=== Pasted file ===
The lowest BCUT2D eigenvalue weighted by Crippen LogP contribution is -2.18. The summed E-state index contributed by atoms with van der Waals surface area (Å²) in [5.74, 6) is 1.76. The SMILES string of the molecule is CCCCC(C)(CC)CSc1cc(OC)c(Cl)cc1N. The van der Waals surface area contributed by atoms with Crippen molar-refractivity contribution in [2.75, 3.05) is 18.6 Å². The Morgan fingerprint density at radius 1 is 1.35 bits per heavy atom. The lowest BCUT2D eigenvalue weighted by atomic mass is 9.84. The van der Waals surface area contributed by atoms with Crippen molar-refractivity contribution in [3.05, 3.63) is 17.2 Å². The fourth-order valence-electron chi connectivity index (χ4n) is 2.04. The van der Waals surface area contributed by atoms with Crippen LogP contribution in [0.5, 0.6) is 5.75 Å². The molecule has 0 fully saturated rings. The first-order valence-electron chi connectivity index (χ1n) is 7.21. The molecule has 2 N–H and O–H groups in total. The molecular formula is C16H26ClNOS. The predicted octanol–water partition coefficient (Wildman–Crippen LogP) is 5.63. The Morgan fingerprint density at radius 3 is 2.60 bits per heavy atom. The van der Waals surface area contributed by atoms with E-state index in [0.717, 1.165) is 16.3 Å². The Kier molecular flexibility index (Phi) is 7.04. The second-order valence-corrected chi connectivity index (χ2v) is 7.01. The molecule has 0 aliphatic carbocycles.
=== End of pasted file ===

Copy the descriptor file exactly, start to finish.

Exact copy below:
The lowest BCUT2D eigenvalue weighted by Crippen LogP contribution is -2.18. The summed E-state index contributed by atoms with van der Waals surface area (Å²) in [5.74, 6) is 1.76. The SMILES string of the molecule is CCCCC(C)(CC)CSc1cc(OC)c(Cl)cc1N. The van der Waals surface area contributed by atoms with Crippen molar-refractivity contribution in [2.75, 3.05) is 18.6 Å². The Morgan fingerprint density at radius 1 is 1.35 bits per heavy atom. The lowest BCUT2D eigenvalue weighted by atomic mass is 9.84. The van der Waals surface area contributed by atoms with Crippen molar-refractivity contribution in [3.05, 3.63) is 17.2 Å². The fourth-order valence-electron chi connectivity index (χ4n) is 2.04. The van der Waals surface area contributed by atoms with Crippen LogP contribution in [0.5, 0.6) is 5.75 Å². The molecule has 0 fully saturated rings. The first-order valence-electron chi connectivity index (χ1n) is 7.21. The molecule has 2 N–H and O–H groups in total. The molecular formula is C16H26ClNOS. The predicted octanol–water partition coefficient (Wildman–Crippen LogP) is 5.63. The Morgan fingerprint density at radius 3 is 2.60 bits per heavy atom. The van der Waals surface area contributed by atoms with E-state index in [0.717, 1.165) is 16.3 Å². The Kier molecular flexibility index (Phi) is 7.04. The second-order valence-corrected chi connectivity index (χ2v) is 7.01. The molecule has 0 aliphatic carbocycles.